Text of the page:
10 Podcasts for Writers Worth Listening To I’m a big fan of podcasts, listening to them whenever I’m in my car, in the morning as I get dressed, and whenever I have time to kill and nothing to read. I especially like podcasts about writing, freelancing, and being creative, not just because they’re big interests of mine (as reflected in this site) but because it’s inspiring to hear other writers and freelancers offer their advice and detail some of the same struggles I’m going through as a writer. It can be hard, though, to find good ones on writing. To help you out, here’s 10 podcasts about writing I think are pretty good. Where possible I’ve provided links for both your RSS reader and for iTunes; if you use a separate podcatcher, you might have to right-click on the “RSS” link to “Copy link location” and paste it into your podcatcher manually. I Should be Writing: Mur Lafferty is a self-described “would-be writer” who actually has quite a few credits to her name, now.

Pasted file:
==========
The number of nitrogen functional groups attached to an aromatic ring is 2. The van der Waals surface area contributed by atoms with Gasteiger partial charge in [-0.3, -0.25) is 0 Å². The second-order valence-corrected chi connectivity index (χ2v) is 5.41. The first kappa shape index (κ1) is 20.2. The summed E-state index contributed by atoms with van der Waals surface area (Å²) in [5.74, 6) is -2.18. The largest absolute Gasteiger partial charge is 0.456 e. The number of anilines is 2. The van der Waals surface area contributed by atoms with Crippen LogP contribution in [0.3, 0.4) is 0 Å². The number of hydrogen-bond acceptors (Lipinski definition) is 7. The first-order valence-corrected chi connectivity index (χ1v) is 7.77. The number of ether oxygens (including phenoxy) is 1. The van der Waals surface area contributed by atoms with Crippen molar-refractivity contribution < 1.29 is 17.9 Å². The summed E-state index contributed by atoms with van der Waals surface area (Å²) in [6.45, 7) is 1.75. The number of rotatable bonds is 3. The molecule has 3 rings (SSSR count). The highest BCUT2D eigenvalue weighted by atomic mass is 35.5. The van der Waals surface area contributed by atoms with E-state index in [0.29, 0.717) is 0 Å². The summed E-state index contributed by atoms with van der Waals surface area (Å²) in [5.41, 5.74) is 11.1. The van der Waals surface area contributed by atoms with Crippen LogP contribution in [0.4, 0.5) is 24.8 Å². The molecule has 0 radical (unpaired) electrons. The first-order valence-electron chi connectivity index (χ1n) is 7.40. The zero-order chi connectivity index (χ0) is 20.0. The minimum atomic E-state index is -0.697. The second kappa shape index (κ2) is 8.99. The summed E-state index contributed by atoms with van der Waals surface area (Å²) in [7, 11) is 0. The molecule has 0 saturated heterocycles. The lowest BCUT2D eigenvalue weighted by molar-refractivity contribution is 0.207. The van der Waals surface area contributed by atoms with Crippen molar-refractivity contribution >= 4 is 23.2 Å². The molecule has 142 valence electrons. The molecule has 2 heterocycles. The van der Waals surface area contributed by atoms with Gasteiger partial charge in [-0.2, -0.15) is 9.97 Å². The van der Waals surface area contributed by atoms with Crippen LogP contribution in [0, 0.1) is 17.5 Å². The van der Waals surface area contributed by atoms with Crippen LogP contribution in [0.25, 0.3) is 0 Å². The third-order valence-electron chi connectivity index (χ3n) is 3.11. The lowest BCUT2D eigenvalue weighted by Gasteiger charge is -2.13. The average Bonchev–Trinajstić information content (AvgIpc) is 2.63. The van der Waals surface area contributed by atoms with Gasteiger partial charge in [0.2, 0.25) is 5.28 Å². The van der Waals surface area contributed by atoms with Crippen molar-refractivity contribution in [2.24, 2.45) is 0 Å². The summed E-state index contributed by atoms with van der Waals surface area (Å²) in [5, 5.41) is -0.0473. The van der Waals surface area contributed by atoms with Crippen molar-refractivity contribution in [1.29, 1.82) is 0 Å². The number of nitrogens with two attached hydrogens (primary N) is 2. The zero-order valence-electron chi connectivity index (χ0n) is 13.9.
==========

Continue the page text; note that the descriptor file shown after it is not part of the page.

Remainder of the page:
Scapple Beta - New Users Please Read EDIT: Scapple is now available for purchase. Please visit the product page: Hello all, It gives me great pleasure to introduce you to Literature & Latte's newest piece of software - Scapple. 25 Of My Personal Rules For Writing And Telling Stories Okay, what follows are really just mottos or sayings or made-up platitudes that I happen to live by, and for all I know I’ll only live by them for a couple weeks until I realize they comprise a fetid heap of horseshit. But, I thought I’d like to write them down just the same. Some of this is “greatest hits” stuff, no doubt — you’ve heard a good bit of this before. But a lot of it is also an evolution of my thoughts on writing and storytelling (and one’s thoughts in this domain should ever be shifting, squirming, changing). This seems like a doubly good time to lay this foundation coming into the stretch before NaNoWriMo strikes like a typhoon.